While manifest-based security tools, CVEs, and CVSS started out to solve an emerging problem, these tools clearly have not successfully scaled for today’s application security or development landscape – and organizations are paying the price.
If engineering and security teams at your organization seem mired in distrust, you’re not alone – and the first step you can take toward making it better is to realize that in most organizations, it’s nobody’s fault. Everyone’s doing the best they can.
It’s not the engineers’ fault that they don’t want to be held accountable for non-exploitable vulnerabilities in libraries they’re using responsibly. It’s not security’s fault that their tools alert them to non-exploitable findings.
And it’s not even the tools’ fault – modern SCA is doing the best it can with the manifest-based scanning method it has to work with. Many of these tools have tried to reduce noise with what they call “reachability analysis,” but this method is still based on analyzing code in a static way, seeing how it’s built rather than how it’s used. That means it will always alert based on theoretical vulnerabilities, rather than exploitability in practice.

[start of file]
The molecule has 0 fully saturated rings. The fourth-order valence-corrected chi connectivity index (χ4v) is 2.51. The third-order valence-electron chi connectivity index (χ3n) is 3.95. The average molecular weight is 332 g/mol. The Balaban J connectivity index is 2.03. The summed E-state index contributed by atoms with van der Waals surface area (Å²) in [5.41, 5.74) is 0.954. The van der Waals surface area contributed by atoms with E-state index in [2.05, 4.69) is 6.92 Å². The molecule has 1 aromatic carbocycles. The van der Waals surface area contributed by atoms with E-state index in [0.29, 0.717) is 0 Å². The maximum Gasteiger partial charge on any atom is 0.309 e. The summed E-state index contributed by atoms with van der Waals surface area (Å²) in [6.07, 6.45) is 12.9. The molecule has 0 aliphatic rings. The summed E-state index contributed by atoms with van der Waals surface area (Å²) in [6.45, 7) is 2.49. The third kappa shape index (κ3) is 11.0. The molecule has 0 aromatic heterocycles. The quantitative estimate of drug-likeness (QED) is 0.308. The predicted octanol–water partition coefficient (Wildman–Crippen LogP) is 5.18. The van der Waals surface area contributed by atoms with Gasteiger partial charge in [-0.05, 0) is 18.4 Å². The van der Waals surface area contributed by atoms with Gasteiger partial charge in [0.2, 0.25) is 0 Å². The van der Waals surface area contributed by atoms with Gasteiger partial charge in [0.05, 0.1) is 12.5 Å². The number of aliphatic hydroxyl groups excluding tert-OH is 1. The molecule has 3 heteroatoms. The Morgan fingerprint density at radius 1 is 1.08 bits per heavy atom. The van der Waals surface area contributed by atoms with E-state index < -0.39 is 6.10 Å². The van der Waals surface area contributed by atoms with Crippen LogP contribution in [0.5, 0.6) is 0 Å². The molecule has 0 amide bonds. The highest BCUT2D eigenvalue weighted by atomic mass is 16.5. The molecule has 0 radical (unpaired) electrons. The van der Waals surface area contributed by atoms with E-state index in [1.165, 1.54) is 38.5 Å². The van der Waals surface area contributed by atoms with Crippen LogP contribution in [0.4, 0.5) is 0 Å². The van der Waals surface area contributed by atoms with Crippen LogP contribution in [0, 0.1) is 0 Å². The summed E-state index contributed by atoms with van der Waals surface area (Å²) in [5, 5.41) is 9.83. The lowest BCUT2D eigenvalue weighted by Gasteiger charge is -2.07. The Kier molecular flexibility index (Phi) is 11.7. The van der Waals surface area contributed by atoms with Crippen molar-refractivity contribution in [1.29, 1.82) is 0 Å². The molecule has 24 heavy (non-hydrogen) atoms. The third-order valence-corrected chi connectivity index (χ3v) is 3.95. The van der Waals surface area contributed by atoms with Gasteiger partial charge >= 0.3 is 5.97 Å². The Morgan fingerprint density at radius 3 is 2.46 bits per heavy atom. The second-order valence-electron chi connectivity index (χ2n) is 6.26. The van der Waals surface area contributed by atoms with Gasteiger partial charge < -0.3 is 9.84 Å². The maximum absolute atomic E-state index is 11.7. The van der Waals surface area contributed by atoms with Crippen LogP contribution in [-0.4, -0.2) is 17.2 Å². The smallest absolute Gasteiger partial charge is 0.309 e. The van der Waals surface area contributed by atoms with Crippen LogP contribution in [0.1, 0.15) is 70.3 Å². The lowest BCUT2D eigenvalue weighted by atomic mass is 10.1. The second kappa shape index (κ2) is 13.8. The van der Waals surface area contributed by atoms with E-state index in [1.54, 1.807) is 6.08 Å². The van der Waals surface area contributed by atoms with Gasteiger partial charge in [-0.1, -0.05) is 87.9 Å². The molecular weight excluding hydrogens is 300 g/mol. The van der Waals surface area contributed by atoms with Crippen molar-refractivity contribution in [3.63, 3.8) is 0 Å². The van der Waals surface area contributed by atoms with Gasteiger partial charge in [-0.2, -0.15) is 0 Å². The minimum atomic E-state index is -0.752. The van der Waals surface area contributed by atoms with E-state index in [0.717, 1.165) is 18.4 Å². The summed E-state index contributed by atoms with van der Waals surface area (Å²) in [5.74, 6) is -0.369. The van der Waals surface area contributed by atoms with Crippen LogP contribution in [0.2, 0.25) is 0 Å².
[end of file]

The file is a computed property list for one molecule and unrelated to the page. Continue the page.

Is there a way out – or are we doomed to watch helplessly as the AppSec eyeroll impacts trust and development time?
The answer has to start with moving security from the theoretical to the practical. There is no way out of the current scenario while we’re still focused on finding vulnerabilities in manifest files.
But why is the industry stuck on manifest files? Why not watch the application while it’s running?
For anyone paying attention in AppSec, the answer to that question is two words that have taken on a huge significance:
But why are we shifting left – and has shifting left actually had a positive, practical impact?
Stay tuned for next week, when we’ll explore “shift left” and its limitations in Part II of this three-part blog series.